Don't be naive
One consumer watchdog group — the Foundation for Taxpayers and Consumers Rights — doesn't give any kind of bonus plan a fighting chance as long as physicians still work in a system dominated by capitation.
"If we were paying doctors what they needed for the services they provide, along with the bonuses, then we would be somewhere," says Jerry Flanagan, senior health care advocate for the not-for-profit California group, which has been harshly critical of the growing profits posted by regional health plans. "Adding a marginal bonus," he adds, "won't make a difference. The key issue is that health plans are paying doctors the same amount for sick patients as they do for healthy patients. We need risk-adjusted capitation in order to give incentives to physicians to spend more time with those who need care."
It's clear that some physicians are so deeply suspicious of insurance companies that they can't see any good coming from some new bonus plan.
"I'm totally in favor of paying for quality," says a weary Andrew Siskind, MD, a full-time physician and president of Bristol Park Medical Group in Costa Mesa, Calif. "I'm a strong believer that if you put the incentive in the right place it will change behavior."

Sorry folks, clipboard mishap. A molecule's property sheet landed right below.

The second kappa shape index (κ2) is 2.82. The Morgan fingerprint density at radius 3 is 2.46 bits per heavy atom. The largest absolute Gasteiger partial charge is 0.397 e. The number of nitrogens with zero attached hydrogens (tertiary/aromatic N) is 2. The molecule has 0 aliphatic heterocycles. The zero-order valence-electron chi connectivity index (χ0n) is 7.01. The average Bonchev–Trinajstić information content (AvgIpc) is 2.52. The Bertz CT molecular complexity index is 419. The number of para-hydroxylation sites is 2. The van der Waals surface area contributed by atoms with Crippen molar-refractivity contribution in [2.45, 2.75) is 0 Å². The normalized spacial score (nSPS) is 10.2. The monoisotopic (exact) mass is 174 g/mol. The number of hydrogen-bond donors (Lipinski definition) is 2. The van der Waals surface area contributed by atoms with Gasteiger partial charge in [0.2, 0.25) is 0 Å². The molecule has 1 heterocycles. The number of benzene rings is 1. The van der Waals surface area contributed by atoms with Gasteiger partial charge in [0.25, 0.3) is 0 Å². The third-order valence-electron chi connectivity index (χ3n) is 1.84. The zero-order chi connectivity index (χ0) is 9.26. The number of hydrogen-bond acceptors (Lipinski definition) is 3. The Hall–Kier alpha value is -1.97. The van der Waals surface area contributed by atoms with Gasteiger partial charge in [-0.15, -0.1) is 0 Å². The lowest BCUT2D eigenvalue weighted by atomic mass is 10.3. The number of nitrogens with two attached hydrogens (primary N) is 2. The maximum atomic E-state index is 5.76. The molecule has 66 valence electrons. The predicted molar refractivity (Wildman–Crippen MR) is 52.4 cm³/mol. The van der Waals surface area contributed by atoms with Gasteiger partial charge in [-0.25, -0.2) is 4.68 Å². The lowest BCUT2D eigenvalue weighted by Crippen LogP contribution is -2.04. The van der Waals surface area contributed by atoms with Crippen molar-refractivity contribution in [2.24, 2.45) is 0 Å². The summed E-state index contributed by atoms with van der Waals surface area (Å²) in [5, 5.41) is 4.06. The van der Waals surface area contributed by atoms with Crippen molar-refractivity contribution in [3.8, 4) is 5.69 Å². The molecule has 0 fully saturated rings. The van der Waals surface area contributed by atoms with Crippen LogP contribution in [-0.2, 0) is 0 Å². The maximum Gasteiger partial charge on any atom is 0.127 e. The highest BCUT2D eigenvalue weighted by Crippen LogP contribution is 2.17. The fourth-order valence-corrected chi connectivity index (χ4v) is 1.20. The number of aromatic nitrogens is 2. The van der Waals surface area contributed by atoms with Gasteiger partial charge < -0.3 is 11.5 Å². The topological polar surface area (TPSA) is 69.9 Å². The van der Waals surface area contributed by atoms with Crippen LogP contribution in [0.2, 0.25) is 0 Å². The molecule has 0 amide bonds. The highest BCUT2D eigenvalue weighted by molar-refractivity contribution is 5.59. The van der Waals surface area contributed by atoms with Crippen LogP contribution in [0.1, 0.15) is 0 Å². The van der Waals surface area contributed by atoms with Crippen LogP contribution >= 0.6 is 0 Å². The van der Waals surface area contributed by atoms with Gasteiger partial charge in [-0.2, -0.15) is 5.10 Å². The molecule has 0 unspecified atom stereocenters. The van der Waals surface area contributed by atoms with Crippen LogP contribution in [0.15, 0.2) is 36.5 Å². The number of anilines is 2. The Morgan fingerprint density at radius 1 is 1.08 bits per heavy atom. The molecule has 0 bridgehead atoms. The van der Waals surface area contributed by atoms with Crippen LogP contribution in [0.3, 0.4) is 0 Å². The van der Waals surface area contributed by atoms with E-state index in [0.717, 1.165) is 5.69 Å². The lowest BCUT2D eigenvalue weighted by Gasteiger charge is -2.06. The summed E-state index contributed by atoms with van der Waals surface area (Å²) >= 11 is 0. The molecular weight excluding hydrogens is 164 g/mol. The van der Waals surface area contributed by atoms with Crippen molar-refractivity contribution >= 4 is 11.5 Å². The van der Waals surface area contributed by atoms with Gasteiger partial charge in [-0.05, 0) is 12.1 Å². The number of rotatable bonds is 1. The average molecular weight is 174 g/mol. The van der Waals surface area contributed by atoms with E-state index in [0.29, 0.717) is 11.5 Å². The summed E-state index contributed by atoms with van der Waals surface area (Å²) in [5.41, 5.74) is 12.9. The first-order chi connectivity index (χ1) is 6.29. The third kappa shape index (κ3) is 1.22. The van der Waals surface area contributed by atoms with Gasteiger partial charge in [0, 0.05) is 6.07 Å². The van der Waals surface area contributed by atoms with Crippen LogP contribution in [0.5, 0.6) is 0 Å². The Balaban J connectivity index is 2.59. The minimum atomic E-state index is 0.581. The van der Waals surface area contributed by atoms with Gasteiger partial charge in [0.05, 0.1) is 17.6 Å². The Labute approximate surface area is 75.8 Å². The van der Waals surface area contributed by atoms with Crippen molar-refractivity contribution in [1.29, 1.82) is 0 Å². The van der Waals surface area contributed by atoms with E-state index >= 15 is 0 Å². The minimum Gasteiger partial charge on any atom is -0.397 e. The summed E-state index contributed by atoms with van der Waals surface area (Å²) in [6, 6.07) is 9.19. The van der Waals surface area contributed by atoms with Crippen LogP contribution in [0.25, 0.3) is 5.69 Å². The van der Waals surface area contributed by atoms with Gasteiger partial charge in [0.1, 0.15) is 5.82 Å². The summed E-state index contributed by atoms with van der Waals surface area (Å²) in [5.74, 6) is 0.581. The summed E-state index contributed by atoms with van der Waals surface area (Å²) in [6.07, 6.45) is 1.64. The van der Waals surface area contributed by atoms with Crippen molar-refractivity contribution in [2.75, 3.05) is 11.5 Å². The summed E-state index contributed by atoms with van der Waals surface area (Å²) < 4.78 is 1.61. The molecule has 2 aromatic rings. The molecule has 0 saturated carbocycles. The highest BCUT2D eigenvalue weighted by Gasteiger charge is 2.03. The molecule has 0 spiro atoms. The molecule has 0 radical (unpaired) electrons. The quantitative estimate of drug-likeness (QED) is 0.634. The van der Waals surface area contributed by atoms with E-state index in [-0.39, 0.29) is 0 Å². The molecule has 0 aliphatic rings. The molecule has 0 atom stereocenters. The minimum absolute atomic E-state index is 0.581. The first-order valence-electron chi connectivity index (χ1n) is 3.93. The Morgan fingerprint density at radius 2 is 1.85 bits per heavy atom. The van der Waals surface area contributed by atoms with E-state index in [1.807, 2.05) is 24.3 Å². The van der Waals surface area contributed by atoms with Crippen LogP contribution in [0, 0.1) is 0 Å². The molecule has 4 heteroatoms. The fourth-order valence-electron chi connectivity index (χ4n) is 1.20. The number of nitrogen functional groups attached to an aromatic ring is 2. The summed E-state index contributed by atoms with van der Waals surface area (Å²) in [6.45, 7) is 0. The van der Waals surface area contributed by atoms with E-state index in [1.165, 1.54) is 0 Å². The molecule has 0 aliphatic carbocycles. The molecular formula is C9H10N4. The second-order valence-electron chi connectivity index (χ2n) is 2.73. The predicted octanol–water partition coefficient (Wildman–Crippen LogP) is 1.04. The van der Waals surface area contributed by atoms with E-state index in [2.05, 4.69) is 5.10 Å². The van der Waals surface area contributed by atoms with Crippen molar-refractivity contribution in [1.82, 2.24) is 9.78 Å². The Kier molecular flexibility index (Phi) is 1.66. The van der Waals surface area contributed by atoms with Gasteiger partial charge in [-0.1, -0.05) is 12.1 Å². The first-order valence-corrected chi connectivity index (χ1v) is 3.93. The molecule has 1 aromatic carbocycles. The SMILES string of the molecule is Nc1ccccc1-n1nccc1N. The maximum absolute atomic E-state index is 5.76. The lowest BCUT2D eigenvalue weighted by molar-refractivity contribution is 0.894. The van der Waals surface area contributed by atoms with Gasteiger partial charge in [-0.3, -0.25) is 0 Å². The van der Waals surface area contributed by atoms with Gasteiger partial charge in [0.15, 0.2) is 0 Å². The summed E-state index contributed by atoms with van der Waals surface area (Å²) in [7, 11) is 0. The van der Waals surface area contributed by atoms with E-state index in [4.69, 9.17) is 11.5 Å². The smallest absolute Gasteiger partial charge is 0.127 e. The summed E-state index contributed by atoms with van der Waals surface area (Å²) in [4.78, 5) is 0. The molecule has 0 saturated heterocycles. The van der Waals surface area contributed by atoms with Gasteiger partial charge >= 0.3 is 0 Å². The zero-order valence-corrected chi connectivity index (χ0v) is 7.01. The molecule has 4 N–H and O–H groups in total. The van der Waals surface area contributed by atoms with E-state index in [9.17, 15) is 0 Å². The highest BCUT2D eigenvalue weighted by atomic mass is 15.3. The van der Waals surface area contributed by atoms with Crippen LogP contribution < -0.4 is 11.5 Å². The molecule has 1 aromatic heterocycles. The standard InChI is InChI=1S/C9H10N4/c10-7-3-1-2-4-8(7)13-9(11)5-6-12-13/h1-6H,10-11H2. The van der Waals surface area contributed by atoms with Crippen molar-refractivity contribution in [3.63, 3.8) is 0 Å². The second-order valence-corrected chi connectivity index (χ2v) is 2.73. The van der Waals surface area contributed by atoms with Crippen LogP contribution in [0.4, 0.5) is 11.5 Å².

But he says that in every quality program adopted by HMOs to date, physicians have been offered a pittance for quality and big returns for seeing more patients or denying care. Most of the quality programs, says Siskind, are perpetuating a sham on the public while hurting physicians.
"They're insurance companies. They're in it to make money. Usually when we hear that there's some new quality program, they're out to shift money from us to them."
In order to really drive quality, says Siskind, MCOs would need to peg at least 25 percent of a physician's income to quality performance, as his group does. As it is, "It's a joke. We'll try to do as much window dressing as we can" so they can keep the bonuses, but it won't lead to any real improvement in quality.
Blue Cross, for its part, says all the provider feedback it has been hearing is good.
"Every physician that's seen this, including Dr. Bangasser, has talked about the quality of the program and its values," says Jeff Kamil, MD, Blue Cross's corporate medical director. "There are lots of components to quality measures. We don't think we have the perfect answer, but this is the place to start."
As for Bangasser's critique: "So far the CMA has a negative reaction to everything we do."
Most of the patients covered by Blue Cross, Kamil emphasizes, fall under its PPO plan. And that bonus plan — which will be worth up to $5,000 a year — is for increases in physicians' payments. As for the 1.4 million patients under a Blue Cross HMO, doctors should remember that "over time, physicians were losing utilization bonuses anyway because hospital rates were rising."